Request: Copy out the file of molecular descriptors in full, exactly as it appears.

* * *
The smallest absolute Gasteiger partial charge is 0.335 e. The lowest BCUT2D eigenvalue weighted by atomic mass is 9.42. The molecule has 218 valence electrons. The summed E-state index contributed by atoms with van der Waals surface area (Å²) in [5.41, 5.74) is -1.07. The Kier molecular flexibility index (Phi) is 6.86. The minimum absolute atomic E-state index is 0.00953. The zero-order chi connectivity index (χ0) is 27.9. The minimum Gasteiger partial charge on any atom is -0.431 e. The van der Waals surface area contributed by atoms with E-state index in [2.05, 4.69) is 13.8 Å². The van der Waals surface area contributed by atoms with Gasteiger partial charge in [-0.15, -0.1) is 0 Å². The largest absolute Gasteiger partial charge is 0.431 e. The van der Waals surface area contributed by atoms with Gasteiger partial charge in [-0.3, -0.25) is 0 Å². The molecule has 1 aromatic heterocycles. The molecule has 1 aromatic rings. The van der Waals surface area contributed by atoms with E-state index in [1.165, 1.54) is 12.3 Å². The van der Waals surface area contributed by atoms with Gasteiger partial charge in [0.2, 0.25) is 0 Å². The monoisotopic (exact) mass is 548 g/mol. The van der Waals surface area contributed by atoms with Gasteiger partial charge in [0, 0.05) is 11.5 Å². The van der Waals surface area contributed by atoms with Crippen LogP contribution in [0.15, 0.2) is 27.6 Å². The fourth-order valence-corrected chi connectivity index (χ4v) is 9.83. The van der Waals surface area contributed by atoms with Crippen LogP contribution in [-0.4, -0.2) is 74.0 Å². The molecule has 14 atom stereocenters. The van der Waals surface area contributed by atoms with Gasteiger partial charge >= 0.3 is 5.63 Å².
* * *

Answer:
The smallest absolute Gasteiger partial charge is 0.335 e. The lowest BCUT2D eigenvalue weighted by atomic mass is 9.42. The molecule has 218 valence electrons. The summed E-state index contributed by atoms with van der Waals surface area (Å²) in [5.41, 5.74) is -1.07. The Kier molecular flexibility index (Phi) is 6.86. The minimum absolute atomic E-state index is 0.00953. The zero-order chi connectivity index (χ0) is 27.9. The minimum Gasteiger partial charge on any atom is -0.431 e. The van der Waals surface area contributed by atoms with E-state index in [2.05, 4.69) is 13.8 Å². The van der Waals surface area contributed by atoms with Gasteiger partial charge in [-0.15, -0.1) is 0 Å². The largest absolute Gasteiger partial charge is 0.431 e. The van der Waals surface area contributed by atoms with Gasteiger partial charge in [-0.3, -0.25) is 0 Å². The molecule has 1 aromatic heterocycles. The molecule has 1 aromatic rings. The van der Waals surface area contributed by atoms with E-state index in [1.165, 1.54) is 12.3 Å². The van der Waals surface area contributed by atoms with Gasteiger partial charge in [0.2, 0.25) is 0 Å². The monoisotopic (exact) mass is 548 g/mol. The van der Waals surface area contributed by atoms with Gasteiger partial charge in [0, 0.05) is 11.5 Å². The van der Waals surface area contributed by atoms with Crippen LogP contribution in [0.15, 0.2) is 27.6 Å². The fourth-order valence-corrected chi connectivity index (χ4v) is 9.83. The van der Waals surface area contributed by atoms with Crippen LogP contribution in [-0.4, -0.2) is 74.0 Å². The molecule has 14 atom stereocenters. The van der Waals surface area contributed by atoms with Gasteiger partial charge >= 0.3 is 5.63 Å².